The Minister for Climate Change Issues, Tim Groser, has backtracked on claims that more trees are being planted to combat climate change.
Yesterday Mr Groser said a new greenhouse gas report from the Ministry for the Environment shows planting has exceeded felling for the past six years.
The Green Party co-leader, Russel Norman, disputed Mr Groser's original statement, saying the report makes the true position quite clear.
"It's a very embarrassing backdown for the Minister of Climate Change to have to admit that he got it 100 percent wrong when he said that there were more trees being planted than were being cut down.
"In fact it's the exact opposite which is why New Zealand has a big problem with its net greenhouse gas position."
"What Mr Groser is hoping is that New Zealand is part of the problem because our green house gas emissions have increased so radically and I guess he just hopes that most New Zealanders won't notice because most people want the country to do the right thing by climate change which means cutting greenhouse emissions rather than increasing them.
"The Government frequently makes statements which deliberately confuse and mislead the public, but on this occasion they got it so dramatically wrong that they had to apologise."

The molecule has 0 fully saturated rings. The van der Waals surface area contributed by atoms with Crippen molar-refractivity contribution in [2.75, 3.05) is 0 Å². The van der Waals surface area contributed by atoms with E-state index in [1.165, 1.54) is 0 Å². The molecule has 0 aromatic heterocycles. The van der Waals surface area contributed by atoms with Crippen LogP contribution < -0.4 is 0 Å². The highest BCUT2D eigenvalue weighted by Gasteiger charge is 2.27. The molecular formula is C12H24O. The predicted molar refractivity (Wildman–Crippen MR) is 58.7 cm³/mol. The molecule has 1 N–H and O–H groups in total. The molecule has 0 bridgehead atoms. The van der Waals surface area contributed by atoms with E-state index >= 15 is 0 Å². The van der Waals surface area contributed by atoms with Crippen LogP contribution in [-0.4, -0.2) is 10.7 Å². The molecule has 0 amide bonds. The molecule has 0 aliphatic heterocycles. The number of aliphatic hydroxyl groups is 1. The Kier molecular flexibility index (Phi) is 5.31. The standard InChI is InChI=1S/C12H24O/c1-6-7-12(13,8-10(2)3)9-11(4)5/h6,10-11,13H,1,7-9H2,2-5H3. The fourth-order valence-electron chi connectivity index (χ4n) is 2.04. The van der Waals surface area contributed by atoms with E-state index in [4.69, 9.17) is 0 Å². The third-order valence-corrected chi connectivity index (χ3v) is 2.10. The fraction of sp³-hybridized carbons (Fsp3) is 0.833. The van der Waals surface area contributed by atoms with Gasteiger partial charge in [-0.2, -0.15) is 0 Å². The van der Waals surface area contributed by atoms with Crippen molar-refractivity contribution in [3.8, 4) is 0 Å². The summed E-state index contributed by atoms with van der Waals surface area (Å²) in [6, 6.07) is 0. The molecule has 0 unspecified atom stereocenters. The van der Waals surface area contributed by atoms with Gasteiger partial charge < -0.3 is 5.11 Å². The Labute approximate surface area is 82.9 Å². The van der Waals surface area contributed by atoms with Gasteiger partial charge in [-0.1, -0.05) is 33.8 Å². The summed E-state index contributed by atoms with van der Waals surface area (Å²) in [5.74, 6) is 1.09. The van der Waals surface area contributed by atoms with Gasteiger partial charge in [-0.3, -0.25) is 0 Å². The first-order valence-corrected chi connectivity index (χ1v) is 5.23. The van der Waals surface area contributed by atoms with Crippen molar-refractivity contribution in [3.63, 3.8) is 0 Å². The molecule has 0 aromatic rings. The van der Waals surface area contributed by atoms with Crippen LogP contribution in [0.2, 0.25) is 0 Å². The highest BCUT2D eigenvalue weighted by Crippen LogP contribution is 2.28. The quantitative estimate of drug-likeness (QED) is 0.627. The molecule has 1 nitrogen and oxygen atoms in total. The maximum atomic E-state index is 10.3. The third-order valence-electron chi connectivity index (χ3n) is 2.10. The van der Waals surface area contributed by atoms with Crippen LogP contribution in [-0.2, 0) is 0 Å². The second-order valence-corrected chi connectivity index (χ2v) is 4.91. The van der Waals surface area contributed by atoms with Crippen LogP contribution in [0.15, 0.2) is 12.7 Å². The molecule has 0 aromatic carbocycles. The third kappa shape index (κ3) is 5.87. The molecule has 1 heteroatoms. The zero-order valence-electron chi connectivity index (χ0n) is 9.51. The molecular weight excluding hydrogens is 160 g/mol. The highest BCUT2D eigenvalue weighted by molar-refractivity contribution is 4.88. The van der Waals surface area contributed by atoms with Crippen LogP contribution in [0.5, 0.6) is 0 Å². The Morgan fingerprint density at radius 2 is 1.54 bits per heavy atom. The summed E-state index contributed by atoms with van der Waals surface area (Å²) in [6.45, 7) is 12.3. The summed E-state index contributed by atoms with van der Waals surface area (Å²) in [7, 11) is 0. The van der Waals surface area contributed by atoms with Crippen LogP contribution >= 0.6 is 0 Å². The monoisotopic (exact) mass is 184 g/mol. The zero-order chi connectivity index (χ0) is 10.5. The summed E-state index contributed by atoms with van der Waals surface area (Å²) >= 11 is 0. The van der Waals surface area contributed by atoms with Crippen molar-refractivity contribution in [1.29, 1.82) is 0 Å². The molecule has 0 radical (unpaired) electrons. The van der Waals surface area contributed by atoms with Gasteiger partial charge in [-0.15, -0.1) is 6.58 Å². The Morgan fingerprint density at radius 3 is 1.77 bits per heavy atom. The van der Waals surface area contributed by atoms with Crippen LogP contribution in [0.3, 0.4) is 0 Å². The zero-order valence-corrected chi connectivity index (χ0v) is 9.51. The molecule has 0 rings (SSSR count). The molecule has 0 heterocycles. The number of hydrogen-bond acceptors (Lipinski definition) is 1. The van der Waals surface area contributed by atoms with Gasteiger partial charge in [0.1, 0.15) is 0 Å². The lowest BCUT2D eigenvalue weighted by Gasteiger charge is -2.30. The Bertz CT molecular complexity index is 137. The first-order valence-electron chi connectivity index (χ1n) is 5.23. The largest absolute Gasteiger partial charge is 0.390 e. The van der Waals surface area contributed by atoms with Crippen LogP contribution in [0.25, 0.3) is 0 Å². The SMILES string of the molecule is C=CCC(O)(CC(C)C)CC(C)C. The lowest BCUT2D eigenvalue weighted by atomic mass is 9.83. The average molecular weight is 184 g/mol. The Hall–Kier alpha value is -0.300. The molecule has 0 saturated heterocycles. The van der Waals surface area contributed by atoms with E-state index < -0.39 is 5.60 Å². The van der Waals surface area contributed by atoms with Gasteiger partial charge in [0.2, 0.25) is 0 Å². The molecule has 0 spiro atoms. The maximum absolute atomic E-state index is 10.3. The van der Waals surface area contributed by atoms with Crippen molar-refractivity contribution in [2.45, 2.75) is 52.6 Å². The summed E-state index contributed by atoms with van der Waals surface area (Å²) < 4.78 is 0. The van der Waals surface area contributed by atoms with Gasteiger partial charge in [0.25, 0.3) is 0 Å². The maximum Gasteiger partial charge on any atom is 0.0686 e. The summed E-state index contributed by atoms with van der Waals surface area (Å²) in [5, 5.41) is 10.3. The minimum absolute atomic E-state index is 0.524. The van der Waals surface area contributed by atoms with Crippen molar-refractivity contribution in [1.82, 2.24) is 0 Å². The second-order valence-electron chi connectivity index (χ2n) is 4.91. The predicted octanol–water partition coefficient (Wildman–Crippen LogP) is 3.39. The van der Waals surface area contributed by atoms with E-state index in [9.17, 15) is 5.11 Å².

Mr Groser has since issued a correction, saying that: "While afforestation is currently happening slower than deforestation, as the carbon price rises I expect this trend will turn around."
Mr Groser said the report showed that New Zealand's total gross greenhouse gas emissions were 81 million tonnes of carbon dioxide equivalent, a decrease of 1.4 percent over the previous year.
The executive director of the Sustainability Trust, Simon Terry, said that was an insignificant variation.
"The fact that New Zealand has decreased emissions slightly from one year to the next is not really significant in terms of the overall goal of getting to a low carbon economy."
Mr Terry said New Zealand was not doing enough to meet its 2020 target of getting carbon dioxide levels to five percent below 1990 levels.